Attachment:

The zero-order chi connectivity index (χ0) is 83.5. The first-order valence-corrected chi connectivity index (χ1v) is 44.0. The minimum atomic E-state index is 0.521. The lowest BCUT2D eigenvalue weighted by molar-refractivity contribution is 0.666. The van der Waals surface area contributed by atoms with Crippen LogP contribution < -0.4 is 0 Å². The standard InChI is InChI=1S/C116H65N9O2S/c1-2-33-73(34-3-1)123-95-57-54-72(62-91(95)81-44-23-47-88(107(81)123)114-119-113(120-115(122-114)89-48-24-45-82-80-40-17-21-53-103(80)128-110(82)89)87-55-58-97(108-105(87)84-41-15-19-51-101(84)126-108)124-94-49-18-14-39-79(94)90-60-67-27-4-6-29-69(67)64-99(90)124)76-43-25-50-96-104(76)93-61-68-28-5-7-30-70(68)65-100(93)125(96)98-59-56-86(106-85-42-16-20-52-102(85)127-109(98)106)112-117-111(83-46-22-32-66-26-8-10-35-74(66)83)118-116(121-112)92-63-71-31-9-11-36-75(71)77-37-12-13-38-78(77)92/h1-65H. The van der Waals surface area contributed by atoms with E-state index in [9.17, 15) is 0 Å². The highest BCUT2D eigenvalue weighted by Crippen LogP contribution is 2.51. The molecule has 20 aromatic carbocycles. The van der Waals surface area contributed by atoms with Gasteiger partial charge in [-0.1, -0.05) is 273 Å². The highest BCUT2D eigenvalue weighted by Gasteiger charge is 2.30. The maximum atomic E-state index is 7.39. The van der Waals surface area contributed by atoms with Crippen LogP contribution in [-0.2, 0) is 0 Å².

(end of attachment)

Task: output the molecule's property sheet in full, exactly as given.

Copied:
The zero-order chi connectivity index (χ0) is 83.5. The first-order valence-corrected chi connectivity index (χ1v) is 44.0. The minimum atomic E-state index is 0.521. The lowest BCUT2D eigenvalue weighted by molar-refractivity contribution is 0.666. The van der Waals surface area contributed by atoms with Crippen LogP contribution < -0.4 is 0 Å². The standard InChI is InChI=1S/C116H65N9O2S/c1-2-33-73(34-3-1)123-95-57-54-72(62-91(95)81-44-23-47-88(107(81)123)114-119-113(120-115(122-114)89-48-24-45-82-80-40-17-21-53-103(80)128-110(82)89)87-55-58-97(108-105(87)84-41-15-19-51-101(84)126-108)124-94-49-18-14-39-79(94)90-60-67-27-4-6-29-69(67)64-99(90)124)76-43-25-50-96-104(76)93-61-68-28-5-7-30-70(68)65-100(93)125(96)98-59-56-86(106-85-42-16-20-52-102(85)127-109(98)106)112-117-111(83-46-22-32-66-26-8-10-35-74(66)83)118-116(121-112)92-63-71-31-9-11-36-75(71)77-37-12-13-38-78(77)92/h1-65H. The van der Waals surface area contributed by atoms with E-state index in [9.17, 15) is 0 Å². The highest BCUT2D eigenvalue weighted by Crippen LogP contribution is 2.51. The molecule has 20 aromatic carbocycles. The van der Waals surface area contributed by atoms with Gasteiger partial charge in [-0.1, -0.05) is 273 Å². The highest BCUT2D eigenvalue weighted by Gasteiger charge is 2.30. The maximum atomic E-state index is 7.39. The van der Waals surface area contributed by atoms with Crippen LogP contribution in [-0.2, 0) is 0 Å².